Quantitative optical spectroscopy: a robust tool for direct measurement of breast cancer vascular oxygenation and total hemoglobin content in vivo.
We propose the use of a robust, biopsy needle-based, fiber-optic tool for routine clinical quantification of tumor oxygenation at the time of diagnostic biopsy for breast cancer. The purpose of this study was to show diffuse reflectance spectroscopy as a quantitative tool to measure oxygenation levels in the vascular compartment of breast cancers in vivo via an optical biopsy technique. Thirty-five patients undergoing surgical treatment for breast cancer were recruited for the study at Duke University Medical Center. Diffuse reflectance spectroscopy was performed on the tumors in situ before surgical resection, followed by needle-core biopsy of the optically measured tissue. Hemoglobin saturation and total hemoglobin content were quantified from 76 optical spectra-tissue biopsy pairs, consisting of 20 malignant, 23 benign, and 33 adipose tissues. Hemoglobin saturation in malignant tissues was significantly lower than nonmalignant tissues (P<0.002) and was negatively correlated with tumor size and pathologic tumor category (P<0.05). Hemoglobin saturation was positively correlated with total hemoglobin content in malignant tissues (P<0.02). HER2/neu-amplified tumors exhibited significantly higher total hemoglobin content (P<0.05) and significantly higher hemoglobin saturation (P<0.02), which is consistent with a model of increased angiogenesis and tumor perfusion promoted by HER2/neu amplification. Diffuse reflectance spectroscopy could aid in prognosis and prediction in breast cancer via quantitative assessment of tumor physiology at the time of diagnostic biopsy.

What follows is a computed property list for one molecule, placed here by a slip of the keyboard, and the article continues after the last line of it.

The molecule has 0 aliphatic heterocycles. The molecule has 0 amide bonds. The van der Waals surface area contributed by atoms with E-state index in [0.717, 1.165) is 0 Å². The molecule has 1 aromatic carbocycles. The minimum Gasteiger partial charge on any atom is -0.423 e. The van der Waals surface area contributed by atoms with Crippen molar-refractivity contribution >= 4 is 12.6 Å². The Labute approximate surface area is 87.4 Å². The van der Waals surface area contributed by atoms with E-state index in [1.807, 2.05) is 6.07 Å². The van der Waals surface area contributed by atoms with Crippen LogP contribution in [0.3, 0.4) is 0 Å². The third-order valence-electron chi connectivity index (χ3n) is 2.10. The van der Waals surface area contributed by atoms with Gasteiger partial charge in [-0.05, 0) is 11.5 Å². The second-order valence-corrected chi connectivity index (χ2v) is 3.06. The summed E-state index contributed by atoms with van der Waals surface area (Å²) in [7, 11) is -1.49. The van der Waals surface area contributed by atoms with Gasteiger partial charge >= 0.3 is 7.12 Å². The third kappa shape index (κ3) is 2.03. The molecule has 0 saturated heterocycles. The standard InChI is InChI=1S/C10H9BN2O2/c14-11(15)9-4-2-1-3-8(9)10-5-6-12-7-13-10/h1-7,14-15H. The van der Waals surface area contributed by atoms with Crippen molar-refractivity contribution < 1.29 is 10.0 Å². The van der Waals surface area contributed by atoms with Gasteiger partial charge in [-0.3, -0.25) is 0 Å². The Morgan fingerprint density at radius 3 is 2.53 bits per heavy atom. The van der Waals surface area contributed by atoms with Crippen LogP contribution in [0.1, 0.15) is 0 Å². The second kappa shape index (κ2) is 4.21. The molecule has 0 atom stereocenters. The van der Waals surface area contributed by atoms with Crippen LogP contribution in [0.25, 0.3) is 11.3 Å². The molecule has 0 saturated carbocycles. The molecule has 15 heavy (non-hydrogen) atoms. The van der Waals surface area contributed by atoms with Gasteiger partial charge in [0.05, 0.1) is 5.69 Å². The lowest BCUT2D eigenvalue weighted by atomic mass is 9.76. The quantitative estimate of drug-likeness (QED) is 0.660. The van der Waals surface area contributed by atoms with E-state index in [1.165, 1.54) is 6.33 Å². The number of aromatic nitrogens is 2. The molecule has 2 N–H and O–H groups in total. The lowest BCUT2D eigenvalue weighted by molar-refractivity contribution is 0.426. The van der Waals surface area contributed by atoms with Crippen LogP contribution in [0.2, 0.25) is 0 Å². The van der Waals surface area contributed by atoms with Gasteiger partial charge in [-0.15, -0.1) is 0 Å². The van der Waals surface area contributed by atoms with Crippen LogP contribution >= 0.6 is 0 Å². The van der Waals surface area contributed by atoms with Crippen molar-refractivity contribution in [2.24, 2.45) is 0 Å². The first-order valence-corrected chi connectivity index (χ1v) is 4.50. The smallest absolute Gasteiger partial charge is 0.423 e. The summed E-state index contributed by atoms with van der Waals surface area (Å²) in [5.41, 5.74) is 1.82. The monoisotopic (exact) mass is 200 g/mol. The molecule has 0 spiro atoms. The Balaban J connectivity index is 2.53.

Brown, JQ; Wilke, LG; Geradts, J; Kennedy, SA; Palmer, GM; Ramanujam, N
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